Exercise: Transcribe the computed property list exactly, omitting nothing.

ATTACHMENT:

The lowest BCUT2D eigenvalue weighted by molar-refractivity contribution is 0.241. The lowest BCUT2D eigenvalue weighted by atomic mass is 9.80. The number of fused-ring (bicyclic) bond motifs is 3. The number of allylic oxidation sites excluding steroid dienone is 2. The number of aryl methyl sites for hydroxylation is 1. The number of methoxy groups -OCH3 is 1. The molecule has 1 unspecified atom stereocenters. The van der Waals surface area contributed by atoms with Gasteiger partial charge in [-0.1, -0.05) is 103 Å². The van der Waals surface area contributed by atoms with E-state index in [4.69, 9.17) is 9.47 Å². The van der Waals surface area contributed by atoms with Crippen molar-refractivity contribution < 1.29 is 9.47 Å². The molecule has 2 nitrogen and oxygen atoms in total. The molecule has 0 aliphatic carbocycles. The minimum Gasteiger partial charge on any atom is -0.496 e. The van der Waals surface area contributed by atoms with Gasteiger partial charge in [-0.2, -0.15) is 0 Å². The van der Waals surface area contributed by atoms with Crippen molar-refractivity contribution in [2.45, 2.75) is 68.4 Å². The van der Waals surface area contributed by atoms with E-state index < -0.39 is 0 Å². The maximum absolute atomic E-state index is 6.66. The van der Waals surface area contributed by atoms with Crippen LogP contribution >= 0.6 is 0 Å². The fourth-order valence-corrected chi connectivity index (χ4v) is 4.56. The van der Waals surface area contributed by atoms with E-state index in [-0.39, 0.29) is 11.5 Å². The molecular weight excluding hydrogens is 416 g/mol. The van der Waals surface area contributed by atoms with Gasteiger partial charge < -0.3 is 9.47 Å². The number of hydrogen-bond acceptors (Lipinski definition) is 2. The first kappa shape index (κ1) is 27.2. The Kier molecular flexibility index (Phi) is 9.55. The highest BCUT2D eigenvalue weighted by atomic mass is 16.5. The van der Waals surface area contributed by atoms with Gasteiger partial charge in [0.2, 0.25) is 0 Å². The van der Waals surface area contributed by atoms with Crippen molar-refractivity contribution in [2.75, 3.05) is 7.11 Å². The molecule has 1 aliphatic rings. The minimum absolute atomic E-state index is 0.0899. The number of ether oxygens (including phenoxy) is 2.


The lowest BCUT2D eigenvalue weighted by molar-refractivity contribution is 0.241. The lowest BCUT2D eigenvalue weighted by atomic mass is 9.80. The number of fused-ring (bicyclic) bond motifs is 3. The number of allylic oxidation sites excluding steroid dienone is 2. The number of aryl methyl sites for hydroxylation is 1. The number of methoxy groups -OCH3 is 1. The molecule has 1 unspecified atom stereocenters. The van der Waals surface area contributed by atoms with Gasteiger partial charge in [-0.1, -0.05) is 103 Å². The van der Waals surface area contributed by atoms with E-state index in [4.69, 9.17) is 9.47 Å². The van der Waals surface area contributed by atoms with Crippen molar-refractivity contribution < 1.29 is 9.47 Å². The molecule has 2 nitrogen and oxygen atoms in total. The molecule has 0 aliphatic carbocycles. The minimum Gasteiger partial charge on any atom is -0.496 e. The van der Waals surface area contributed by atoms with Gasteiger partial charge in [-0.2, -0.15) is 0 Å². The van der Waals surface area contributed by atoms with Crippen molar-refractivity contribution in [2.45, 2.75) is 68.4 Å². The van der Waals surface area contributed by atoms with E-state index < -0.39 is 0 Å². The maximum absolute atomic E-state index is 6.66. The van der Waals surface area contributed by atoms with Crippen LogP contribution >= 0.6 is 0 Å². The fourth-order valence-corrected chi connectivity index (χ4v) is 4.56. The van der Waals surface area contributed by atoms with E-state index in [-0.39, 0.29) is 11.5 Å². The molecular weight excluding hydrogens is 416 g/mol. The van der Waals surface area contributed by atoms with Gasteiger partial charge < -0.3 is 9.47 Å². The number of hydrogen-bond acceptors (Lipinski definition) is 2. The first kappa shape index (κ1) is 27.2. The Kier molecular flexibility index (Phi) is 9.55. The highest BCUT2D eigenvalue weighted by atomic mass is 16.5. The van der Waals surface area contributed by atoms with Gasteiger partial charge in [0.2, 0.25) is 0 Å². The van der Waals surface area contributed by atoms with Crippen molar-refractivity contribution in [2.75, 3.05) is 7.11 Å². The molecule has 1 aliphatic rings. The minimum absolute atomic E-state index is 0.0899. The number of ether oxygens (including phenoxy) is 2.